This is a common trait of those who grew up in highly dysfunctional environments--particularly those with alcoholic or ultra-rigid parents. Mothers and fathers who are chemically addicted and/or highly critical often produce children who try desperately to earn approval--from their parents, teachers, peers, coaches, or just about anyone who gives them attention.
It is not a characteristic they simply outgrow.
Many attention-starved kids grow up to become attention-starved adults. They buy into the lie that their self-worth is dependent on two things: what they do and what people say about what they do.
And they always seem to come up short.
They go through life with a pervading sense that no matter how well they perform they will never be good enough; that they will always be found lacking; that they will never meet the expectations of others.
I am one of those people. At least I was.
In my seemingly never-ending quest for acceptance I stumbled upon a phenomenon called "unconditional love." Having been a regular attender of Sunday School, I had learned at a very early age that God loves His children unconditionally. I knew about unconditional love. But, due to some pretty faulty thinking, I had never experienced it.
First of all, I grew up believing that all love had conditions. There were always strings attached. I couldn't be loved until the expectations of others were met. Love had to be earned.
Secondly, I had developed some defective beliefs about God. I viewed my Heavenly Father through the lens of my alcoholic dad. As a result, I believed that God was just another father I couldn't please; another father who looked at me and shook His head in disappointment, another father who withheld His love from me until I got it right.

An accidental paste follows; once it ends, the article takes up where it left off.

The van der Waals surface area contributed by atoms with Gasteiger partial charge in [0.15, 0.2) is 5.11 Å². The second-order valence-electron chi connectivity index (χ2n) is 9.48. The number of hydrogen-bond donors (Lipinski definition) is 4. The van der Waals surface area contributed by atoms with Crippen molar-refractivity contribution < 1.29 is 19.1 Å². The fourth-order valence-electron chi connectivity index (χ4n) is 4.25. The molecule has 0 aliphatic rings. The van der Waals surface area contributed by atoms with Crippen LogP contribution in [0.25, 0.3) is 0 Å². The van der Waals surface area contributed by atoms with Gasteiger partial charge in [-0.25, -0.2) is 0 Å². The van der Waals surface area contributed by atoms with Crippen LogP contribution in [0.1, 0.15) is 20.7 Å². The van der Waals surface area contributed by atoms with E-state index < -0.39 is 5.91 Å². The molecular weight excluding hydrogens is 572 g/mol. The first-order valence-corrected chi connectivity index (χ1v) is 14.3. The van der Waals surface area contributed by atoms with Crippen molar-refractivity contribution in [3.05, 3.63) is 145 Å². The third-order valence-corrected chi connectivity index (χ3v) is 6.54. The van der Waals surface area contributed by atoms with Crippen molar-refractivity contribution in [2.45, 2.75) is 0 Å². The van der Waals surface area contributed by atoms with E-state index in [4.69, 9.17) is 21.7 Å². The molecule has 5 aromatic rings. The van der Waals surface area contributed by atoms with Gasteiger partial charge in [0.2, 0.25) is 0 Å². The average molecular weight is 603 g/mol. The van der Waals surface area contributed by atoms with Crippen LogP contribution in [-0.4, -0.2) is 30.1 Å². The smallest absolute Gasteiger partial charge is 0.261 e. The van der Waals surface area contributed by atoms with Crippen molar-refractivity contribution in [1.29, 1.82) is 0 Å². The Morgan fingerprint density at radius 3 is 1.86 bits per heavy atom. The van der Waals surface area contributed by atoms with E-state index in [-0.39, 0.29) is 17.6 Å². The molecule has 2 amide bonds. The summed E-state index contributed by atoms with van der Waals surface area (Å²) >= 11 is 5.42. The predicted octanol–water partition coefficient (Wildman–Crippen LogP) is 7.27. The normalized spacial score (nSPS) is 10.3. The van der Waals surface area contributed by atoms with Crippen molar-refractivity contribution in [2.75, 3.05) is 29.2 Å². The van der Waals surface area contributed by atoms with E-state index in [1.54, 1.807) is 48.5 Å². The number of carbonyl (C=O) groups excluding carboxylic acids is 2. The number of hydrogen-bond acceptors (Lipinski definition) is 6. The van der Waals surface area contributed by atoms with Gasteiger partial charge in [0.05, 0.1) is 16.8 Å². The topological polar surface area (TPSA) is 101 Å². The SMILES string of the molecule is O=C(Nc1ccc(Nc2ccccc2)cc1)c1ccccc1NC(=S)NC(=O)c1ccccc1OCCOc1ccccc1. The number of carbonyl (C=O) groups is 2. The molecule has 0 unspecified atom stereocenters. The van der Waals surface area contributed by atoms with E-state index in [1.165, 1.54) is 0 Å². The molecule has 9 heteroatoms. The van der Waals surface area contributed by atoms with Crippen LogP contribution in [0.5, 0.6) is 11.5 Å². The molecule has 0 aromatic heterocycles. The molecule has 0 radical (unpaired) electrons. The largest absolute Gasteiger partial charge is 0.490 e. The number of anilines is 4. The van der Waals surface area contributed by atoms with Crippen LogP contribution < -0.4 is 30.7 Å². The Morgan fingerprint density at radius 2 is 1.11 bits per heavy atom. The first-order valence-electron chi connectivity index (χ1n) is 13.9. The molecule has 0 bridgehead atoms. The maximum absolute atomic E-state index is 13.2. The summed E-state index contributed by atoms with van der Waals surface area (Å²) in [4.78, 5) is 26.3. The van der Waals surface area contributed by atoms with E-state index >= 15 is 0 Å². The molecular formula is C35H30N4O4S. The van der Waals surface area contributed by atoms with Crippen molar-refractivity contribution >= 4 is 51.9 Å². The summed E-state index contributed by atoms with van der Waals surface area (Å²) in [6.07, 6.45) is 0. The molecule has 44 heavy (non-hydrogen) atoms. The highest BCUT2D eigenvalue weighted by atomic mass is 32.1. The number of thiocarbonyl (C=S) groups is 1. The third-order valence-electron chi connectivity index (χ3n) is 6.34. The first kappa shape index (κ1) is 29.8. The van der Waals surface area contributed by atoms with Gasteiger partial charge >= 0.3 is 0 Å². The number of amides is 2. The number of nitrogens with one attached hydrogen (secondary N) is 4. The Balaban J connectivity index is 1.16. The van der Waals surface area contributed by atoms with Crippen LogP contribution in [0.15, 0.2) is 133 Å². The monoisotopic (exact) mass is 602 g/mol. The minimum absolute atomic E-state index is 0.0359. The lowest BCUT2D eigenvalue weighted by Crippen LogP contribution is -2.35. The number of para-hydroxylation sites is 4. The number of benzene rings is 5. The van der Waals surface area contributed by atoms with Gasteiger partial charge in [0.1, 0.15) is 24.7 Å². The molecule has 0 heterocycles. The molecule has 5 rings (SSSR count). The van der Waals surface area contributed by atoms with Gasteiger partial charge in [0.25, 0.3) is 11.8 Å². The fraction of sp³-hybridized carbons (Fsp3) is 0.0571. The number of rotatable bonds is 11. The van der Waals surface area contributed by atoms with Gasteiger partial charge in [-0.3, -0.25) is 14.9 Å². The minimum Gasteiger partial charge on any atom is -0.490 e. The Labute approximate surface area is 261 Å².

Once I came to understand the truth about my Heavenly Father and His love for me everything changed. I experienced unrestricted, unqualified, unquestionable approval for the first time in my life. I finally and fully grasped the fact that my Heavenly Father’s love for me carries no expectations. That there are no strings attached. That His love cannot possibly be earned.
I remember vividly the thrill of cradling my first grandchild after he was born. And as I held him close and looked at that sweet face I found myself overflowing with love for him. I realized there was nothing I wouldn’t do for him. And what exactly had he done to earn that kind of love? Absolutely nothing. At just a few weeks old pretty much all he did was eat, sleep, and poop. I loved him not because of anything he had done. I loved and continue to love him because of who he is: he’s my grandson.
That is a picture of how our Heavenly Father loves us. He loves us freely and fully with no strings attached. He loves us even when we smell and need to be changed. He loves us so much there is nothing He wouldn’t do for us. He loves us not because of what we've done, He loves us because of who we are: we're His kids.
I no longer live seeking to measure up in the eyes of others. I have been deemed good enough by a Father who is fully pleased with me just as I am.